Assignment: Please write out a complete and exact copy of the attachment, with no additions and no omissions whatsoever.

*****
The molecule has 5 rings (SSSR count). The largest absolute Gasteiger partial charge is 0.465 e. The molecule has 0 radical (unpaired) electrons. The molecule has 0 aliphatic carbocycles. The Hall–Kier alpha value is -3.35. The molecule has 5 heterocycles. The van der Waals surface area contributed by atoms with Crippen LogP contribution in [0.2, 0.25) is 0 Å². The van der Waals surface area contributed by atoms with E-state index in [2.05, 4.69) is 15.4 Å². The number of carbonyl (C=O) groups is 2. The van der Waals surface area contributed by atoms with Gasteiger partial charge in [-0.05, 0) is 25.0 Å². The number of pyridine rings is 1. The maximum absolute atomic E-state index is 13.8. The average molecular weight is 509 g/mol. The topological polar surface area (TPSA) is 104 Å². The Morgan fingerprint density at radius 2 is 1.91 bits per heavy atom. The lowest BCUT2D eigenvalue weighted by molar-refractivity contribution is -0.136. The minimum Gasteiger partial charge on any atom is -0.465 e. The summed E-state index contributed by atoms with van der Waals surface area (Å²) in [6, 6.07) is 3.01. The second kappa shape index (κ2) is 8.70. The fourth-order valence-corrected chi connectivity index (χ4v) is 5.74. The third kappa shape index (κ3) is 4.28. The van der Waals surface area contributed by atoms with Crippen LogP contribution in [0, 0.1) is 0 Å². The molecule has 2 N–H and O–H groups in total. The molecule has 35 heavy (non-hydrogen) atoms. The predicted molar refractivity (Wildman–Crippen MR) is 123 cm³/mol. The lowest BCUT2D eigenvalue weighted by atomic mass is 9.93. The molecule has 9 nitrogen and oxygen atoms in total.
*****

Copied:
The molecule has 5 rings (SSSR count). The largest absolute Gasteiger partial charge is 0.465 e. The molecule has 0 radical (unpaired) electrons. The molecule has 0 aliphatic carbocycles. The Hall–Kier alpha value is -3.35. The molecule has 5 heterocycles. The van der Waals surface area contributed by atoms with Crippen LogP contribution in [0.2, 0.25) is 0 Å². The van der Waals surface area contributed by atoms with E-state index in [2.05, 4.69) is 15.4 Å². The number of carbonyl (C=O) groups is 2. The van der Waals surface area contributed by atoms with Gasteiger partial charge in [-0.05, 0) is 25.0 Å². The number of pyridine rings is 1. The maximum absolute atomic E-state index is 13.8. The average molecular weight is 509 g/mol. The topological polar surface area (TPSA) is 104 Å². The Morgan fingerprint density at radius 2 is 1.91 bits per heavy atom. The lowest BCUT2D eigenvalue weighted by molar-refractivity contribution is -0.136. The minimum Gasteiger partial charge on any atom is -0.465 e. The summed E-state index contributed by atoms with van der Waals surface area (Å²) in [6, 6.07) is 3.01. The second kappa shape index (κ2) is 8.70. The fourth-order valence-corrected chi connectivity index (χ4v) is 5.74. The third kappa shape index (κ3) is 4.28. The van der Waals surface area contributed by atoms with Crippen LogP contribution in [0, 0.1) is 0 Å². The molecule has 2 N–H and O–H groups in total. The molecule has 35 heavy (non-hydrogen) atoms. The predicted molar refractivity (Wildman–Crippen MR) is 123 cm³/mol. The lowest BCUT2D eigenvalue weighted by atomic mass is 9.93. The molecule has 9 nitrogen and oxygen atoms in total.